Termites are social insects reported from many countries of the world. Some species of them are known to be beneficial to man, whereas some others cause substantial losses (billions of US dollars annually) of properties and amenities. Various preventive and remedial methods are used to control undesirable termite species. The current review paper gives an overview of beneficial and detrimental activities of termites. Methods of control of undesirable species of termites are given and their advantages and disadvantages are discussed. We emphasized on the use of entomopathogenic nematodes (EPNs) as effective, environmentally safe and sustainable biological control method against termites. Species of EPNs recovered in Africa are documented. Some techniques used to collect termites and to maintain them for experiments and also to propagate, to formulate, to store, and to check for the quality of EPNs for application in the laboratory and in the field are also discussed. The environmental factors affecting the potential of EPNs to control termites are discussed. The information provided in this chapter will help researchers to enhance their skills of the use of EPNs against termites by selecting from the methodologies described here the best ones to adapt to particular experimental conditions, especially in African soil conditions.
Part of the book: Nematology
Cassava (Manihot esculenta Crantz) with its long life cycle is affected by several diseases of which cassava bacterial blight (CBB) is the major bacterial disease in the cassava belt worldwide. The epidemiological and ecological investigations undertaken on the disease showed that the causal agent, the bacterium Xanthomonas axonopodis pv. manihotis (Xam), possesses several means for survival and dissemination that may play an important role as inoculum sources for the infection when favorable conditions occur, and the subsequent damage of the plant causing severe yield losses. In fact, Xam survives epiphytically on some weeds occurring in and around cassava fields without developing blight symptoms. Investigating the survival period over the seasons, a longer survival exceeding 5 months has been observed in non-decayed cassava debris. Also, some insects in cassava field like the variegated grasshopper (Zonocerus variegatus) vehicles the pathogen for some time. Over seasons Xam also survives often latently, in cassava stems which are then used for establishing new plantations. In regional disease surveys across ecozones in West Africa, no zone of preference has been found. Though, comparing the development of the disease and the damages caused in yield loss trials in two agro-eco-zones over 2 years, CBB was more pronounced and caused higher yield and biomass losses in the forest savannah transition zone than in the dry savannah where symptom development was positively correlated with the rainfall patterns. The detailed knowledge of the epidemiology, disease development, survival and dissemination, of the reaction of cassava varieties towards CBB such as physiological resistance mechanisms, identification of genetic resistance (QTL) and the background of observed field resistance as well as of the influence of planting time and cropping pattern allows to recommend integrated management measures such as sanitation, intercropping, removal of diseased leaves, management of planting dates according to ecozone, soil amendments, use of resistant genotypes.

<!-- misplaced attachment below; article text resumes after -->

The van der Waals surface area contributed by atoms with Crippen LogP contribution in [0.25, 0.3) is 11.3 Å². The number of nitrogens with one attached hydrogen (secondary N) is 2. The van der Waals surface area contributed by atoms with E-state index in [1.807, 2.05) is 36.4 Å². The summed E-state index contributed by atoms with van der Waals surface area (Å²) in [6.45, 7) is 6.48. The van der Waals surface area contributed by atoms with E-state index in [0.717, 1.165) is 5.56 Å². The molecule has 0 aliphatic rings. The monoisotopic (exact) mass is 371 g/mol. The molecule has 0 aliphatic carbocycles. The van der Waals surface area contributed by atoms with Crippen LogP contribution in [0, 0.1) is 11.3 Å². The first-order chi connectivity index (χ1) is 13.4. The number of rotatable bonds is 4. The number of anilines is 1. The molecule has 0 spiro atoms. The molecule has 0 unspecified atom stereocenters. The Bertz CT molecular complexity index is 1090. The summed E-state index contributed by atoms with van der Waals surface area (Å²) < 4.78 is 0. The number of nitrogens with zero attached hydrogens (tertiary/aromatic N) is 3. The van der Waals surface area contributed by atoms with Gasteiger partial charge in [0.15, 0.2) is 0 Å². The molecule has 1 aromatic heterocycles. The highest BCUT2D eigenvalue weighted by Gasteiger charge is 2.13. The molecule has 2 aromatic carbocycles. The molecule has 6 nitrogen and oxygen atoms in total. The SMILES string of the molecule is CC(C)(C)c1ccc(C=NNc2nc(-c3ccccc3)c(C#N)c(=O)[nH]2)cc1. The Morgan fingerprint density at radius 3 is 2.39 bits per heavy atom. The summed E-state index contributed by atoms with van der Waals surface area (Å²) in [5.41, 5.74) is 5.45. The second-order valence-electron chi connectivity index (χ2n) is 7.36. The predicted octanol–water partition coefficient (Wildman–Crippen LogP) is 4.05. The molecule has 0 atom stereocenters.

Part of the book: Cassava